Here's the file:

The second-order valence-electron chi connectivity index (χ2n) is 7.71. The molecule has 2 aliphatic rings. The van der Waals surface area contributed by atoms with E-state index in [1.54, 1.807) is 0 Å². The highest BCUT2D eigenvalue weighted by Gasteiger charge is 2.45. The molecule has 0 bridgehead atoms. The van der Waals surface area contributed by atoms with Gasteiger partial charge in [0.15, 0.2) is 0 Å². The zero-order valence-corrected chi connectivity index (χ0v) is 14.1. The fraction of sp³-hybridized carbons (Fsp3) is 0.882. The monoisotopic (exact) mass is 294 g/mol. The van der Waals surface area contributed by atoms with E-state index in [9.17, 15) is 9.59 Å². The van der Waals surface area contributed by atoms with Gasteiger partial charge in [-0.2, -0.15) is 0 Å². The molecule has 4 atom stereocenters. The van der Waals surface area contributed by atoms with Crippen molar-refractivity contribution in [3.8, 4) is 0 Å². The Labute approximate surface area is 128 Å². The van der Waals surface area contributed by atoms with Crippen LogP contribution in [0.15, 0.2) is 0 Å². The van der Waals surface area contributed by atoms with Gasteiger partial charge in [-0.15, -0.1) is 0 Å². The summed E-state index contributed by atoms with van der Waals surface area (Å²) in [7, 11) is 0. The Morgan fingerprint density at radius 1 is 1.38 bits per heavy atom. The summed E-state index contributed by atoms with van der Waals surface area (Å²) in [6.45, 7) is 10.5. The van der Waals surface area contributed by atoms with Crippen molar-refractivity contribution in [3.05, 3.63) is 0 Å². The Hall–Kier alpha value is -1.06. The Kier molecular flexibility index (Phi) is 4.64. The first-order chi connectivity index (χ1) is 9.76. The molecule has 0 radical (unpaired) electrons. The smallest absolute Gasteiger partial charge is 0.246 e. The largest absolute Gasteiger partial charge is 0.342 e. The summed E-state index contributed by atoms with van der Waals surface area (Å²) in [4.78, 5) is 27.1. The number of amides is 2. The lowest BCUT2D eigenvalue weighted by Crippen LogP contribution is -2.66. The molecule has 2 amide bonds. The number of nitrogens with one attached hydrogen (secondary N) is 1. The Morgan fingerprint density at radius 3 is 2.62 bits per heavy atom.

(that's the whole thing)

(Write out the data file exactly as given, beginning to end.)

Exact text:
The second-order valence-electron chi connectivity index (χ2n) is 7.71. The molecule has 2 aliphatic rings. The van der Waals surface area contributed by atoms with E-state index in [1.54, 1.807) is 0 Å². The highest BCUT2D eigenvalue weighted by Gasteiger charge is 2.45. The molecule has 0 bridgehead atoms. The van der Waals surface area contributed by atoms with Gasteiger partial charge in [0.15, 0.2) is 0 Å². The zero-order valence-corrected chi connectivity index (χ0v) is 14.1. The fraction of sp³-hybridized carbons (Fsp3) is 0.882. The monoisotopic (exact) mass is 294 g/mol. The van der Waals surface area contributed by atoms with E-state index in [9.17, 15) is 9.59 Å². The van der Waals surface area contributed by atoms with Gasteiger partial charge in [-0.2, -0.15) is 0 Å². The molecule has 4 atom stereocenters. The van der Waals surface area contributed by atoms with Crippen molar-refractivity contribution in [3.8, 4) is 0 Å². The Labute approximate surface area is 128 Å². The van der Waals surface area contributed by atoms with Crippen LogP contribution in [0.15, 0.2) is 0 Å². The van der Waals surface area contributed by atoms with Gasteiger partial charge in [-0.15, -0.1) is 0 Å². The summed E-state index contributed by atoms with van der Waals surface area (Å²) in [7, 11) is 0. The Morgan fingerprint density at radius 1 is 1.38 bits per heavy atom. The summed E-state index contributed by atoms with van der Waals surface area (Å²) in [6.45, 7) is 10.5. The van der Waals surface area contributed by atoms with Crippen molar-refractivity contribution in [3.05, 3.63) is 0 Å². The Hall–Kier alpha value is -1.06. The Kier molecular flexibility index (Phi) is 4.64. The first-order chi connectivity index (χ1) is 9.76. The molecule has 0 radical (unpaired) electrons. The smallest absolute Gasteiger partial charge is 0.246 e. The largest absolute Gasteiger partial charge is 0.342 e. The summed E-state index contributed by atoms with van der Waals surface area (Å²) in [4.78, 5) is 27.1. The number of amides is 2. The lowest BCUT2D eigenvalue weighted by Crippen LogP contribution is -2.66. The molecule has 2 amide bonds. The number of nitrogens with one attached hydrogen (secondary N) is 1. The Morgan fingerprint density at radius 3 is 2.62 bits per heavy atom.